Two fluorescent, water-soluble bis-naphthalenophane isomers with six carboxylate arms, abbreviated as (bis-dtpa14nap)H6 and (bis-dtpa15nap)H6, were synthesized, which consist of two 1,4- or 1,5-substituted naphthalene rings interlinked by two diethylenetriaminepentaacetic (DTPA) chains through amide-linkages. Both DTPA-based macrocycles exhibit intense excimer and monomer emission bands, which sensitively respond to pH in three protonation steps; more sensitive is the 1,4-naphthyl isomer. The full pH-emission profiles have confirmed that the mono-protonated anion (bis-dtpanap)H5− is the major protonation species at the physiological pH. Fluorometric titrations at pH 7.2 have proven that the 1,4-naphthalenophane anion forms 1:1-complexes with cationic phenethylamine (formation constant, 5700 M−1) and histamine (3000 M−1), excluding tryptamine cation, whereas the 1,5-isomer does not react with any of the three amines. The primary binding forces are electrostatic interactions between the CH2CO2− arms of 1,4-naphthalenophane and the CH2CH2NH3+ chain of an aromatic amine. The resulting ion-pair is stabilized by encapsulation of the guest molecule in 1,4-napthalenophane cavity, while the 1,5-isomer cannot encapsulate. NMR studies have demonstrated that 1,4-napthalenophane has a higher freedom in reorientation of naphthalene rings. Such geometrical properties controlled by selection of naphthalene units are the feature of the new naphthalenophanes, and are responsible for the pH‒emission profiles and the complexation.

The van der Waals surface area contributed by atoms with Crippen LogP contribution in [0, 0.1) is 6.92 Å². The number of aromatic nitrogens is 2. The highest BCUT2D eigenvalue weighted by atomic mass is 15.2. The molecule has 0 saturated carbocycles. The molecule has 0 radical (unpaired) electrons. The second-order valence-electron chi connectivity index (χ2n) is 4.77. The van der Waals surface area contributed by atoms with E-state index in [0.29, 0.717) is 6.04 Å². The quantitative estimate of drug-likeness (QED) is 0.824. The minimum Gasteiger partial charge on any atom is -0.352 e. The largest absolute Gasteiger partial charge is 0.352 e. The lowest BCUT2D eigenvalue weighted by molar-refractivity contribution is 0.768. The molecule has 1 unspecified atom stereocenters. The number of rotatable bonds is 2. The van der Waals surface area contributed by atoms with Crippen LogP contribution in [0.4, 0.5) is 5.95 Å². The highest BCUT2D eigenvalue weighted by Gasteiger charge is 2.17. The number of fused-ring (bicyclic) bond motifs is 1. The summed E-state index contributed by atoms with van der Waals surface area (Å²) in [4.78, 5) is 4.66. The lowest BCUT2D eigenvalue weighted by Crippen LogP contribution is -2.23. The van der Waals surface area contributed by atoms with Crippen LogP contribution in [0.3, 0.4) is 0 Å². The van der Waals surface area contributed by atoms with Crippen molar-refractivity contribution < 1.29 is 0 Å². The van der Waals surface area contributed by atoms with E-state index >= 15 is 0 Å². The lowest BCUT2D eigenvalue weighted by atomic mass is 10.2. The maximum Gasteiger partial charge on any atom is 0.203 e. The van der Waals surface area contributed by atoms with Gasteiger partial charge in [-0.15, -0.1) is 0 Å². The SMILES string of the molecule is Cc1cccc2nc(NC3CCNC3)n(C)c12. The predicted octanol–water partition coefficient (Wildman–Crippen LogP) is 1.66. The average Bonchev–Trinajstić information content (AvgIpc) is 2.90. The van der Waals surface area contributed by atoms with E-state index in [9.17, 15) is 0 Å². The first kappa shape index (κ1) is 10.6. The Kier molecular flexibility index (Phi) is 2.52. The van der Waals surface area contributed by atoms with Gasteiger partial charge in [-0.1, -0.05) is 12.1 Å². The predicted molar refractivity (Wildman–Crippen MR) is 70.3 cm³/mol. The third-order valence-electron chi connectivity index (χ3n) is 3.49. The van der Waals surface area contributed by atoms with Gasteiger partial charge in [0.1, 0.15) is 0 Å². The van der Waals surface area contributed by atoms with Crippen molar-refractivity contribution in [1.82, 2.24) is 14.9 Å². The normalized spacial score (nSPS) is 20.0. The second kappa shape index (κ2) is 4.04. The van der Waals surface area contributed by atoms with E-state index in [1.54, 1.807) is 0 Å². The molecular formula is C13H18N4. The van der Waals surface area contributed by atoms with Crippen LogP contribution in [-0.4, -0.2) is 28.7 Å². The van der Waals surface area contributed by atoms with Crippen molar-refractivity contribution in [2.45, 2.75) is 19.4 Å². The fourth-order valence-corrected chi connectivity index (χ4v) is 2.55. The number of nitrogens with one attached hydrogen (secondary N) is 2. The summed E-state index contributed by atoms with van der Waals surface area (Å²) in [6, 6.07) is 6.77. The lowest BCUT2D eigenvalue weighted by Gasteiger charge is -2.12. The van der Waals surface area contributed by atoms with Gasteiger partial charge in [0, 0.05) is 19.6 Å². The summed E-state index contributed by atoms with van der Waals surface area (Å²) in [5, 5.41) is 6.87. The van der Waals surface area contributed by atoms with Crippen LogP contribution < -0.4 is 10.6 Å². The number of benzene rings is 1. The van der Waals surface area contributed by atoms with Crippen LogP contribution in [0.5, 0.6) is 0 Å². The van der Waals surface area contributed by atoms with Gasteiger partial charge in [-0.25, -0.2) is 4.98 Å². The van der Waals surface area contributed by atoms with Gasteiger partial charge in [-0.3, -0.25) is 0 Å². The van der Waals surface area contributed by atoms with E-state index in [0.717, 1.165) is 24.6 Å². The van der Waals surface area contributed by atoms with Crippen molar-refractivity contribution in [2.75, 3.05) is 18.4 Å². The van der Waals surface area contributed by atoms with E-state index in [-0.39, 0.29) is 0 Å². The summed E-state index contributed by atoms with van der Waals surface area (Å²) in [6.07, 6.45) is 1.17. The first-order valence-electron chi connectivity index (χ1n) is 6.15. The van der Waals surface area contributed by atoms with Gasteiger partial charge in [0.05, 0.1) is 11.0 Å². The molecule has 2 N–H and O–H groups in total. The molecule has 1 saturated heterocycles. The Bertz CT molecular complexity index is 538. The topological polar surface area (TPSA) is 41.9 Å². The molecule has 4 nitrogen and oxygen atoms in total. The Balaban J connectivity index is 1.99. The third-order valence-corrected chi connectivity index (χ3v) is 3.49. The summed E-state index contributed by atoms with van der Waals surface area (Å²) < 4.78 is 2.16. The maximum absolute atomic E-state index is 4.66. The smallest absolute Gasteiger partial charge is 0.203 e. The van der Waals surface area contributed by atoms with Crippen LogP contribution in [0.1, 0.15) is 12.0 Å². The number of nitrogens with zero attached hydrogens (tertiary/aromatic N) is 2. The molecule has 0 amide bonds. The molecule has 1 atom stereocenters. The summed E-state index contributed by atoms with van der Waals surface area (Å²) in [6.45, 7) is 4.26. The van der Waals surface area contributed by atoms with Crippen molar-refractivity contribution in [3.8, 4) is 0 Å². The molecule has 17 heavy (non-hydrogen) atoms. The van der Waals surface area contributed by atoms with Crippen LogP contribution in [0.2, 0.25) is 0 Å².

|Original language||Spanish (Mexico)|
|Number of pages||10|
|Journal||Journal of Inclusion Phenomena and Macrocyclic Chemistry|
|State||Published - 1 Oct 2017|